• Extreme Makeover: Home Edition (ABC Sunday nights in the US) usually gives the family on vacation a Powerbook to use to see the construction going on at home. But the Apple logo on the lid is almost always covered with a Extreme Makeover sticker. It’s kind of obvious it’s a Mac though. The case is very distinctive, and the iSight camera mounted on top is hard to hide.

    planetmike had this to say on Apr 19, 2006 Posts: 23
  • There’s a few makeover shows, or some sort of DIY show, over here that also use PowerBooks to do their work on.  They show people using them and also, as you say, cover up the Apple logo, normally with a blank grey sticker though.  As soon as they pan round to see what the user is doing, you can clearly see it’s OS X and the word “PowerBook” just underneath the screeen.

    Aaron Wright had this to say on Apr 19, 2006 Posts: 104
  • Well, obviously, there is the distinction to be made between parodies, etc. (Scary Movie, the Simpsons) and what is generally described as actual product placement.

    IIRC, in the first Tom Cruise Mission Impossible movie, there was extensive use of an Apple PowerBook. Whether an actual cash transaction took place, or simply a transfer of goods and services, one would have to assume Apple paid for that kind of exposure.

    And, given that product placement has become a significant source of revenue for media companies, one would assume that Apple compensates the producers in some manner, in a similar way that BMW paid to have James Bond drive their car.

    OTOH, you might guess that Apple wasn’t shelling out for “Eat Up Martha.”

    Not to mention, given just how often I notice a Mac of some kind onscreen, I have to ask how clever they’ve been - it’s a lot of screen time for a product that still’s on the low end of 5% marketshare.

    CapnVan had this to say on Apr 20, 2006 Posts: 68
  • heh, you read the article at tuaw before writing this didn’t you smile

    Did you know that, up until recently, Apple used to have a page on their website dedicated to the use of Apple Computers in TV and Film? They openly spoke about it and listed various movies and shows products were used in. I think even with clips. I found a link a while ago pointing to a section on the site, but it’s been dead for a while now:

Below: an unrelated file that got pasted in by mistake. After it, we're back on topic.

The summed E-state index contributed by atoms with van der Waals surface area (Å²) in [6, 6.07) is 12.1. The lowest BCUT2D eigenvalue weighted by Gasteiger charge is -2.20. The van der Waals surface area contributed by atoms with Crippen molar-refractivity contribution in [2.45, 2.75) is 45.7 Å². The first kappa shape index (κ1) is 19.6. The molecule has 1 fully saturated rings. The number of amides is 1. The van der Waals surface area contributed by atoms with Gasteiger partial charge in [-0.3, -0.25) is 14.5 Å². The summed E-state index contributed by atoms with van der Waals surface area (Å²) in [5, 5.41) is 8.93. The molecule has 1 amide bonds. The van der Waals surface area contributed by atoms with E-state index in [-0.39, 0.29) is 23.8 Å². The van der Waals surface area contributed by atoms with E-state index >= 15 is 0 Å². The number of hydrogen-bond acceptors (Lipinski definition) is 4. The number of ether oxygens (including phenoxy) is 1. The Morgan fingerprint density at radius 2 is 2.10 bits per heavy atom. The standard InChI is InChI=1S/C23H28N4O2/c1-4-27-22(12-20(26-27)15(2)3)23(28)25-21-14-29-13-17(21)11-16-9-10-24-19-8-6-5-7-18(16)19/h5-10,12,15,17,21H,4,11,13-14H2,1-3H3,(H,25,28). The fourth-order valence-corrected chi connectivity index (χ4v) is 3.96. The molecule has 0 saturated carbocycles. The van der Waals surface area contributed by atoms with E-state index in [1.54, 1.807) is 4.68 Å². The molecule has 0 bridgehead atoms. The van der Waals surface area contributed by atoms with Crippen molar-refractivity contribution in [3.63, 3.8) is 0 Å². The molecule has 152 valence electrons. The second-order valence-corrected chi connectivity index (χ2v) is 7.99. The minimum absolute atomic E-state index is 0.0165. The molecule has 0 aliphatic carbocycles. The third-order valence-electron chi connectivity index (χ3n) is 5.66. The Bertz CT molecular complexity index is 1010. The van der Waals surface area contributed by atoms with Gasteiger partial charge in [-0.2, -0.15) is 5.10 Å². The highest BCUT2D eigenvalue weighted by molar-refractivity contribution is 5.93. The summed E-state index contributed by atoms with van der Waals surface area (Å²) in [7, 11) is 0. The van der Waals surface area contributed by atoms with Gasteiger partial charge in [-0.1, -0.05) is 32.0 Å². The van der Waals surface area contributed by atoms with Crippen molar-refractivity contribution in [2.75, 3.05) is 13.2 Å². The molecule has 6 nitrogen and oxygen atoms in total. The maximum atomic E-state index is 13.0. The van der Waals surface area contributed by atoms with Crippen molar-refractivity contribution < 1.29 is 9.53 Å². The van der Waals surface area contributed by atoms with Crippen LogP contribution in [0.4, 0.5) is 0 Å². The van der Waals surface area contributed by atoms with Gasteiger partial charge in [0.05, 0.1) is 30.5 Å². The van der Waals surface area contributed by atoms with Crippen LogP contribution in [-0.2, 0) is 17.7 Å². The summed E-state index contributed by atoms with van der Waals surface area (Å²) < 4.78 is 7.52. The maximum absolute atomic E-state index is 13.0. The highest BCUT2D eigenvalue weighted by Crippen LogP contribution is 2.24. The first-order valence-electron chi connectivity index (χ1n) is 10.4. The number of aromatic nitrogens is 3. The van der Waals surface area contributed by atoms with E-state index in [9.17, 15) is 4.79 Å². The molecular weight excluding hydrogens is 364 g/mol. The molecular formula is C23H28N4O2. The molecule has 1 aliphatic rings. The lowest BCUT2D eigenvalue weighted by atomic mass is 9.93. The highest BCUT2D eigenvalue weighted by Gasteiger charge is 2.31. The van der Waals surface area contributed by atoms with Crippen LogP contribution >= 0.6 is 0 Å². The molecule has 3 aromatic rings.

The deal these companies, including Apple, make is to lend out the computers for the show production. The show’s producers gets expensive props taken care of, and Apple get free advertising.

    Further info from 2002:,52559-0.html

    Luke Mildenhall-Ward had this to say on Apr 20, 2006 Posts: 299
  • Luke, the reason I wrote this article was because I saw a video clip for Scary Movie 4 on TAUW and I recently saw the Simpsons episode on TV.  From this, I decided to do a little research and I some-how stumbled across two articles just recently written (both linked in my story).  Couldn’t have worked out better for me.

    I wasn’t aware of the Apple page but thanks for bringing it to light.

    Aaron Wright had this to say on Apr 20, 2006 Posts: 104
  • OK. My mistake, Aaron. Just got that impression from your last paragraph almost being identical to the TUAW article. Rare coincidence, I guess, then.

    Luke Mildenhall-Ward had this to say on Apr 20, 2006 Posts: 299
  • I can assure you I don’t plagiarise work and if I do I’ll make a link to the original source.  Not to worry though, thanks for your comments.

    Aaron Wright had this to say on Apr 20, 2006 Posts: 104
  • Well, Apple is using media as a marketing tool and they place their products exactly where they can get maxim exposure. Imagine placing the ipod in a James Bond movie. I was reading about such marketing techniques on the Ryan Deiss website. He knows his way in the advertising and marketing field.

    IBMdude had this to say on Sep 12, 2011 Posts: 50
  • It is a very good and informative article about energy indeed. It is great to have such a nice articles about environmental friendly energy production. I hope to see more articles in future……
    Sushi Express

    jia adam had this to say on Oct 26, 2011 Posts: 7